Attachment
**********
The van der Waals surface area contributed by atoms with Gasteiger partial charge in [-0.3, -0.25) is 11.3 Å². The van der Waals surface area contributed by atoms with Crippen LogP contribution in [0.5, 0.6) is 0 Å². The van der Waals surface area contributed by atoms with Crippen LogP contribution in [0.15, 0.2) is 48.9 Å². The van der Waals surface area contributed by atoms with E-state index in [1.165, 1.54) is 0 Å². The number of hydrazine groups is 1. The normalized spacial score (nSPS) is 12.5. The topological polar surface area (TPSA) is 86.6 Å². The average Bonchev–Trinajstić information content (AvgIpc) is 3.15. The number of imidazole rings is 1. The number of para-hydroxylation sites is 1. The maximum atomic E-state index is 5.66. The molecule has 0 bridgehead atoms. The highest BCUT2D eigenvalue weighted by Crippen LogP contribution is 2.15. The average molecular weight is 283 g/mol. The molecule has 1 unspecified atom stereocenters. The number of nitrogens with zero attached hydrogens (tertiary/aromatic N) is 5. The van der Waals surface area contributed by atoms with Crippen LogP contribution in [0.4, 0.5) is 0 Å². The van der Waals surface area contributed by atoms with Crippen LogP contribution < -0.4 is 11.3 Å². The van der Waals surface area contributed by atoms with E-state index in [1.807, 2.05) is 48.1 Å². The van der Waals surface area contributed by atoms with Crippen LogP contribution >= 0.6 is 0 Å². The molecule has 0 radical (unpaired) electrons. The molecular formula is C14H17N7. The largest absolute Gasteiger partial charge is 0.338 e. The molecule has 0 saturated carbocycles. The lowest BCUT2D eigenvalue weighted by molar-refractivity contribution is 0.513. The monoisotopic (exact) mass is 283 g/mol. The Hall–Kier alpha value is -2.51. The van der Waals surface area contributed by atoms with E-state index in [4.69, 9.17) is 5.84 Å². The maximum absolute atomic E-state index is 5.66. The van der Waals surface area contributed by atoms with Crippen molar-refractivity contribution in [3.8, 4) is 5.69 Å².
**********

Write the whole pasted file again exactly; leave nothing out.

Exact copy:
The van der Waals surface area contributed by atoms with Gasteiger partial charge in [-0.3, -0.25) is 11.3 Å². The van der Waals surface area contributed by atoms with Crippen LogP contribution in [0.5, 0.6) is 0 Å². The van der Waals surface area contributed by atoms with Crippen LogP contribution in [0.15, 0.2) is 48.9 Å². The van der Waals surface area contributed by atoms with E-state index in [1.165, 1.54) is 0 Å². The number of hydrazine groups is 1. The normalized spacial score (nSPS) is 12.5. The topological polar surface area (TPSA) is 86.6 Å². The average Bonchev–Trinajstić information content (AvgIpc) is 3.15. The number of imidazole rings is 1. The number of para-hydroxylation sites is 1. The maximum atomic E-state index is 5.66. The molecule has 0 bridgehead atoms. The highest BCUT2D eigenvalue weighted by Crippen LogP contribution is 2.15. The average molecular weight is 283 g/mol. The molecule has 1 unspecified atom stereocenters. The number of nitrogens with zero attached hydrogens (tertiary/aromatic N) is 5. The van der Waals surface area contributed by atoms with Crippen LogP contribution in [0.4, 0.5) is 0 Å². The van der Waals surface area contributed by atoms with Crippen LogP contribution < -0.4 is 11.3 Å². The van der Waals surface area contributed by atoms with E-state index in [1.807, 2.05) is 48.1 Å². The van der Waals surface area contributed by atoms with Crippen LogP contribution >= 0.6 is 0 Å². The molecule has 0 radical (unpaired) electrons. The molecular formula is C14H17N7. The largest absolute Gasteiger partial charge is 0.338 e. The molecule has 0 saturated carbocycles. The lowest BCUT2D eigenvalue weighted by molar-refractivity contribution is 0.513. The monoisotopic (exact) mass is 283 g/mol. The Hall–Kier alpha value is -2.51. The van der Waals surface area contributed by atoms with E-state index in [4.69, 9.17) is 5.84 Å². The maximum absolute atomic E-state index is 5.66. The van der Waals surface area contributed by atoms with Crippen molar-refractivity contribution in [3.8, 4) is 5.69 Å².